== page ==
Sunday, July 13, 2014

There goes the neighborhood

Down by the old Mill Valley, they're steamed;
The soaring prices are being fueled by young entrepreneurs who are paying exorbitant prices for older, often run-down homes. The nabobs of tech are then tearing the houses down and building in their place sprawling mansions worth multiple millions of dollars.
"It's busy, and it's getting more busy," said Mill Valley Mayor Stephanie Moulton-Peters. "People are making life changes as the economy picks up."

Those darned nouveau riche;
Now comes the tech boom, which - unlike in San Francisco, where people are concerned about gentrification - is threatening to widen the gap in Mill Valley not between the haves and the have-nots, but between the rich and the middle class.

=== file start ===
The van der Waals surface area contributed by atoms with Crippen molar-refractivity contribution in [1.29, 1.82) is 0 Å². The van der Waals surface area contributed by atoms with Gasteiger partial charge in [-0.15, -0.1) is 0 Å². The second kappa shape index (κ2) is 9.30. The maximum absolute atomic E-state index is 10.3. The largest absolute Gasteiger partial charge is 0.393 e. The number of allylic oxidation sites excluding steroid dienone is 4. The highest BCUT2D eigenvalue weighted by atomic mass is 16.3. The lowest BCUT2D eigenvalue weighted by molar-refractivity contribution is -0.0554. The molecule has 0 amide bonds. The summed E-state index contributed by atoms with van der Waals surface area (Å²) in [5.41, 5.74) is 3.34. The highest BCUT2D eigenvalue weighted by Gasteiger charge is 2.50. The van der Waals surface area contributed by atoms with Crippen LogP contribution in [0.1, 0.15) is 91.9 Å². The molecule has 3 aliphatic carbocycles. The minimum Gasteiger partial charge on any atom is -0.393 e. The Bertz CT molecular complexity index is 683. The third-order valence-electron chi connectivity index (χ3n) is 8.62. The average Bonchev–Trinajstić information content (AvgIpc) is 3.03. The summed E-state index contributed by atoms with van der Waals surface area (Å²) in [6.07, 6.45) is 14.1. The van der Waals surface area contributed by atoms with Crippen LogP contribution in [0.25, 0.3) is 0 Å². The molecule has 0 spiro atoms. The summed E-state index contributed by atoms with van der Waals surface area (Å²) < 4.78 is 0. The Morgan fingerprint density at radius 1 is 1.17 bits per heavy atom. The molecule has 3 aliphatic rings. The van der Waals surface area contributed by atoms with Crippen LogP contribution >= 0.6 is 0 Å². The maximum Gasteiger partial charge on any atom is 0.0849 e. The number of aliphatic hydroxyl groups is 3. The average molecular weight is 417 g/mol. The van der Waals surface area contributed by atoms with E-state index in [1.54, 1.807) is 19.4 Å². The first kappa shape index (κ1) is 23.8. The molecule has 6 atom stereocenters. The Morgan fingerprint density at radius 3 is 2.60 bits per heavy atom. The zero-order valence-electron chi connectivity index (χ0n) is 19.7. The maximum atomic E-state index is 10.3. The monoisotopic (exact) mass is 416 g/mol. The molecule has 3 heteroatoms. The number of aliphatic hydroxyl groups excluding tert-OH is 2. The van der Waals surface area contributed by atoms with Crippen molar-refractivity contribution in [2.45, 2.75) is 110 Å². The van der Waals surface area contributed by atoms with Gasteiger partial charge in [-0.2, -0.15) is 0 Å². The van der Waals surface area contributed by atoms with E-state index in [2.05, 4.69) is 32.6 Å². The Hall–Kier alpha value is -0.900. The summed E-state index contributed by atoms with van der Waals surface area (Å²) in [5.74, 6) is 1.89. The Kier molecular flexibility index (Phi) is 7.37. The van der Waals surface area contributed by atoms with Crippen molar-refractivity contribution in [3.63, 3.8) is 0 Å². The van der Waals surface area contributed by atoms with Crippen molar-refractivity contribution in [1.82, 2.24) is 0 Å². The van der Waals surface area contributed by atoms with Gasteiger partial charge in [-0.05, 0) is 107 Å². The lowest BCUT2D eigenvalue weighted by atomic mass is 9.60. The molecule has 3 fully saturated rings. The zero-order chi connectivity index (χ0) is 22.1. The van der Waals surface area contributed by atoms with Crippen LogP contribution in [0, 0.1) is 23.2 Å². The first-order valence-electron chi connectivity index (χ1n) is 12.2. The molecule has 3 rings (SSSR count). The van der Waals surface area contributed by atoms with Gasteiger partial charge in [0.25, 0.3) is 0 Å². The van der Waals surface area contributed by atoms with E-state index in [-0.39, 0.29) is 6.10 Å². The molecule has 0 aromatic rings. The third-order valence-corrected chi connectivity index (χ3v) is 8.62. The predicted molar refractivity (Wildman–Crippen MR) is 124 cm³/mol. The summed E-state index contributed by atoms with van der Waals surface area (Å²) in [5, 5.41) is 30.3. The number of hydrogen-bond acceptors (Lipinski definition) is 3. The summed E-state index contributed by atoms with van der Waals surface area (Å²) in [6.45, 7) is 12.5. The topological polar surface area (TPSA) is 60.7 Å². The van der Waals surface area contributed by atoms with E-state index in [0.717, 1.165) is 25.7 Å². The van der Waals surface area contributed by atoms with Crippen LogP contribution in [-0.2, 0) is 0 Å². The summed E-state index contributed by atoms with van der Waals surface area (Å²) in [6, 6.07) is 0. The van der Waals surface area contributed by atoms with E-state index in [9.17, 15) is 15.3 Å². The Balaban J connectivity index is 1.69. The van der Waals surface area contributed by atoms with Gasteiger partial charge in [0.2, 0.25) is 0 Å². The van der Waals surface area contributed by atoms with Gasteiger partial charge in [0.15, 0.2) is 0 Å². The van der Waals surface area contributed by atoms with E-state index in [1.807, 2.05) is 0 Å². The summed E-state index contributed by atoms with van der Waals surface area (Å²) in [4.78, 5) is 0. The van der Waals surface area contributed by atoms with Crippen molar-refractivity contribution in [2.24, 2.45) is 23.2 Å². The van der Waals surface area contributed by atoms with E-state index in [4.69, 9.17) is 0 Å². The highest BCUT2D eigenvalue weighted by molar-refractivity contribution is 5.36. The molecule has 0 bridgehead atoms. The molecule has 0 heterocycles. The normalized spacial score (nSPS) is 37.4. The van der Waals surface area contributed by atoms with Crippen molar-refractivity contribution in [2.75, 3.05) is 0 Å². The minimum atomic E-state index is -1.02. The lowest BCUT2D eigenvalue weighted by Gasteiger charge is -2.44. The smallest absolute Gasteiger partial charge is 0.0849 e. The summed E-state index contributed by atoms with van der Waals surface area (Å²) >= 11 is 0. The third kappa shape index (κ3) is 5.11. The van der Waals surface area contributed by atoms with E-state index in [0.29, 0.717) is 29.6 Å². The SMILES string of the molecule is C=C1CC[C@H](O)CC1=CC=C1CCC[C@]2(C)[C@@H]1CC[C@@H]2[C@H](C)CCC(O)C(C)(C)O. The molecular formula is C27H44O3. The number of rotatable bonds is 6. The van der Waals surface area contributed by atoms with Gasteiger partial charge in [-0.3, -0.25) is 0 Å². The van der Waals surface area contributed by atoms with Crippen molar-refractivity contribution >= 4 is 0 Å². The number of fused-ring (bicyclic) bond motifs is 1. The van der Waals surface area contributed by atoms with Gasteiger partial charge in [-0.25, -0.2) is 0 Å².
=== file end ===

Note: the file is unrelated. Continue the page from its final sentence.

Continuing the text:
The last vestiges of Mill Valley's far-out, hedonistic past are fading fast as the big shots are waltzing into town.
Gone are the local personalities like the man who transformed his house into the Unknown Museum and the guy who made guitars out of toilet seats.Institutions like the Village Music record store and the Pleasure Principle - a strange, kaleidoscopic collection of jewelry, pot accessories and X-rated movies - have closed down. The famed Sweetwater Music Hall has moved and gone upscale chic. 
Thomas Piketty could not be reached for comment.

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